All humans, and cats, live in these giant Borg cubes (and yes, that is straight from the horse’s mouth) called Spires. They are 10,000 feet high by two miles wide. Each level in the cube is 50 feet in height and referred to as a habble. The top habble occupied mostly by the top families, who are rather like the English nobility.

The main power source seems to be crystals rather than steam, which I thought was cool and not nearly as noisy. It doesn’t seem like women are at all treated like arm candy, which is pretty opposite of Victorian England, you must admit.

Cats can communicate, but only if the human is “smart” enough to realize that they’re talking. They’re also assholes but…so are real cats. There is also a caste (not really a caste system but the best word I can come up with at the moment) of humans called warriorborn. From what I can tell, they’re some sort of half-human, half-cat like creature as cats call them half-souls.

I think my favorite characters are the ethrealists, which are mad to a one. And by mad I mean Mad Hatter sort of mad.  They’re powerful but doofy. Master Ferus, one of the ethrealists, has a problem with door knobs. He can’t open them. It’s a nice little running gag.

Since the book only came out about a week or so ago, I’ll just give a brief overview. So possible SPOILERS here.

This book features five people other than the ethrealist Master Ferus: Captain Francis Madison Grimm (often called the grim captain by Ferus), Gwendolyn Lancaster of House Lancaster (who control the crystal vatteries in Spire Albion), her cousin Benedict Sorellin-Lancaster, Bridget Tagwynn (who speaks cat) and Folly (apprentice ethrealist).

Gwen and Bridget are new inductees into the Spirearch Guard of Spire Albion (there are several Spires, not just this one). The Spirearch is like the king and the guard are his, well, guard. They’re the police force and the fighting force  for the spire. Benedict has been a guard for two years already and is enjoying being one up on his cousin on the reg.

Grimm is the aeronaut with a bad past. He was drummed out of Fleet for cowardice, even though it clearly wasn’t him. He was the patsy. Still, he has his own ship, The Predator, no matter how badly damaged so he’s his own man.

Due to a surprise attack from Spire Aurora, our unlikely allies are gathered together by the Spirearch as the only people he can really trust. Mostly because they’ve all given them lip at some point, I think. At any rate, he has a mission for them to Habble Landing, where the majority of the Spire’s commerce takes place. Habble Landing, naturally enough, houses the docks and is the likely place for any further Auroran attacks.

The writing is good. If I didn’t know who had written it, I probably would have guessed Jim Butcher. But. It wasn’t what I would term a good steampunk novel. I would really classify this as just a fantasy novel. I think that’s where my disappointment stems from. I’ve read and enjoyed so much steampunk that I have an expectation of what it should be like, and this book isn’t it.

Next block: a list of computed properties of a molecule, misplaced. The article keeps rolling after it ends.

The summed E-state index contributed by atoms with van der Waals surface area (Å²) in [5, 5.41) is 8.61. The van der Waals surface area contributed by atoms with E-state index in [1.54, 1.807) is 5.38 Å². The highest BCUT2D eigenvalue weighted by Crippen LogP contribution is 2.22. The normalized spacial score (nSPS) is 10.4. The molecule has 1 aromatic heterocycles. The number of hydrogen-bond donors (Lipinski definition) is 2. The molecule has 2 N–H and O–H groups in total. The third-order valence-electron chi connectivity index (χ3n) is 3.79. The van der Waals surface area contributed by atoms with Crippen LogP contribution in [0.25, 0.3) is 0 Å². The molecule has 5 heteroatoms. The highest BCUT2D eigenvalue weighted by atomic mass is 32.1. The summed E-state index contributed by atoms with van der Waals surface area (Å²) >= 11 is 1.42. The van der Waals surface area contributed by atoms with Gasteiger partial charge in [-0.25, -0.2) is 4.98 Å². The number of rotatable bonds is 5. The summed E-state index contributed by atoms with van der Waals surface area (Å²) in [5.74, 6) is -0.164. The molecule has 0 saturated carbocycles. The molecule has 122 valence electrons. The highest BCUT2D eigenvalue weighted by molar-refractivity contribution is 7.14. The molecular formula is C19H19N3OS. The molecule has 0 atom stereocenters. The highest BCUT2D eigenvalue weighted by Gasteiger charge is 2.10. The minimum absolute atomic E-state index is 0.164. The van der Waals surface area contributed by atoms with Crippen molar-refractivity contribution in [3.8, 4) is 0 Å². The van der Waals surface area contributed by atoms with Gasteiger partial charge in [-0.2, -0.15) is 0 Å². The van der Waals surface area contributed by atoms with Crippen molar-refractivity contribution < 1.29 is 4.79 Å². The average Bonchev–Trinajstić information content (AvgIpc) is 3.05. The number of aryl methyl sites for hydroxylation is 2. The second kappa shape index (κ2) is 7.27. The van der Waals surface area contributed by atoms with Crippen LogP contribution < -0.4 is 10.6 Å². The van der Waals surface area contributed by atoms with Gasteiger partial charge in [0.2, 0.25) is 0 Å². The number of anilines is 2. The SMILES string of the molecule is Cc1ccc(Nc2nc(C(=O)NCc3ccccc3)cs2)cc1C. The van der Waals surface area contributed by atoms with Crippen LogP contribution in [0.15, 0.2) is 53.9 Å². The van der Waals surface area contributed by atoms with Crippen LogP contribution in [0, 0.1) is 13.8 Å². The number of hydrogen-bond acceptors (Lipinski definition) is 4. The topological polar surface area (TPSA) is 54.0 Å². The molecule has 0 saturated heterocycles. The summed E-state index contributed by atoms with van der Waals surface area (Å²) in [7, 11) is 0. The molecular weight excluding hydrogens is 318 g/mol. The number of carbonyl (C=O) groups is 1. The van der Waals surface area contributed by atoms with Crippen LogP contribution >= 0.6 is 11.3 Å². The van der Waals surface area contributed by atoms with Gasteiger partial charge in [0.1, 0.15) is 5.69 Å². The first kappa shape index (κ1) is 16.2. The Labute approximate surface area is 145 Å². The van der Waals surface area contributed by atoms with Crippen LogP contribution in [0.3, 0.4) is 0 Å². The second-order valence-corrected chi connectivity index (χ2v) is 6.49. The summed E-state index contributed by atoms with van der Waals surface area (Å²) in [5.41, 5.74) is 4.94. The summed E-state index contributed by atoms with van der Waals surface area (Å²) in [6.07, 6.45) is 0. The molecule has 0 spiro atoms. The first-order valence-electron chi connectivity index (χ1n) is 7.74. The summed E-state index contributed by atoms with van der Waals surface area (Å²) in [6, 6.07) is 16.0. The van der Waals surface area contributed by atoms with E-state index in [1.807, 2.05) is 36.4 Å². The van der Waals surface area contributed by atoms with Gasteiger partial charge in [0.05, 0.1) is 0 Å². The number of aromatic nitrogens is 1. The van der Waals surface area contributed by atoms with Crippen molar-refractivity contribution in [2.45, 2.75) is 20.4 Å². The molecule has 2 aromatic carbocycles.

I would say that if you want to read this one, go into it thinking of it as a fantasy novel and not a steampunk novel. Don’t box yourself into a set of expectations. However, I would also say, wait until it comes down a little in price if you want to buy it. Rating: B-. I’ll probably read any follow up books, but I’m not sure if I’ll read this one again.

Prudence

Courtesy of goodreads.comI just finished Gail Carriger’s latest, Prudence. This is book one of the Custard Protocol series, which I assume will be a 4-5 book series like the Parasol Protectorate books and the Finishing School series. Because this is a very new novel, I won’t go into much detail here. All three series are interlinked, so it’s really fun to see where things come from or go.

This book follows Lady Prudence Akeldama, the adopted daughter of Lord Akeldama, rove vampire extraordinaire and biological daughter of Lord and Lady Maccon. She’s out in society, so probably about 18-19. Her best friend Primrose is the daughter of her mother’s best friend, Ivy Tunstall and she clearly has some sort of feeling for Madame LeFoux’s  son Quesnel.

This book follows the adventures of Prudence (called Rue) and her friends to India via the improbably ladybug colored dirigible, The Spotted Custard. This is a present from Lord Akeldama to Rue with the express intent of getting her out of London due to an unfortunate werewolf in bloomers incident at a society party and to get her to do some covert tea buying.

This is clearly the introductory story of her next story arc. There’s a lot of character building but I can’t quite decide of I’m supposed to like any of these character, particularly Rue. I feel she’s a bit spoiled and I can’t help but feel that I really, really want her taken down a serious peg or two.

There’s clearly supposed to be some sort of romantic build up between Rue and Quesnel, but…I just can’t seem to care. I think that’s far too tidy, considering Quesenl’s mother was in love with Rue’s mother. I don’t particularly like that Lady Alexia Maccon seems to have turned into every disapproving mother ever. She didn’t seem like that when Rue was little in the last Parasol Protectorate book.

I enjoyed reading the book. It had Gail Carriger’s distinctive style…but I think you could read the second book in this series (whenever it comes out) and still not really miss anything. It makes me want to read Soulless again. Rating: C+/B-